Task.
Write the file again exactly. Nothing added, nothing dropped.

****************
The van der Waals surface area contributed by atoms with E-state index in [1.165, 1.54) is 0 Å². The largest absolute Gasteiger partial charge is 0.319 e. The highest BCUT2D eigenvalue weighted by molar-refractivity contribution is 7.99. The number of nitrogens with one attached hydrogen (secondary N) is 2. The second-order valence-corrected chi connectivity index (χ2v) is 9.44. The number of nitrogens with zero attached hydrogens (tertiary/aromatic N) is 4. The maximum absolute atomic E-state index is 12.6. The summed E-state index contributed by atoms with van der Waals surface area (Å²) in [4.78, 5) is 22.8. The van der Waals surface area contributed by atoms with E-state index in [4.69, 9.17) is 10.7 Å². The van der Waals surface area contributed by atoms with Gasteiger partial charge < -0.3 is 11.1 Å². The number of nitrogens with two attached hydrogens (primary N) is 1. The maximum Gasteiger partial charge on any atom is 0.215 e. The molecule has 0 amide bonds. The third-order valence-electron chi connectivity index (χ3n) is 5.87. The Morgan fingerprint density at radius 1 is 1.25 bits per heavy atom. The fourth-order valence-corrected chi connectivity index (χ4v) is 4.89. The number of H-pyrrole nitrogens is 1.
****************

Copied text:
The van der Waals surface area contributed by atoms with E-state index in [1.165, 1.54) is 0 Å². The largest absolute Gasteiger partial charge is 0.319 e. The highest BCUT2D eigenvalue weighted by molar-refractivity contribution is 7.99. The number of nitrogens with one attached hydrogen (secondary N) is 2. The second-order valence-corrected chi connectivity index (χ2v) is 9.44. The number of nitrogens with zero attached hydrogens (tertiary/aromatic N) is 4. The maximum absolute atomic E-state index is 12.6. The summed E-state index contributed by atoms with van der Waals surface area (Å²) in [4.78, 5) is 22.8. The van der Waals surface area contributed by atoms with E-state index in [4.69, 9.17) is 10.7 Å². The van der Waals surface area contributed by atoms with Gasteiger partial charge < -0.3 is 11.1 Å². The number of nitrogens with two attached hydrogens (primary N) is 1. The maximum Gasteiger partial charge on any atom is 0.215 e. The molecule has 0 amide bonds. The third-order valence-electron chi connectivity index (χ3n) is 5.87. The Morgan fingerprint density at radius 1 is 1.25 bits per heavy atom. The fourth-order valence-corrected chi connectivity index (χ4v) is 4.89. The number of H-pyrrole nitrogens is 1.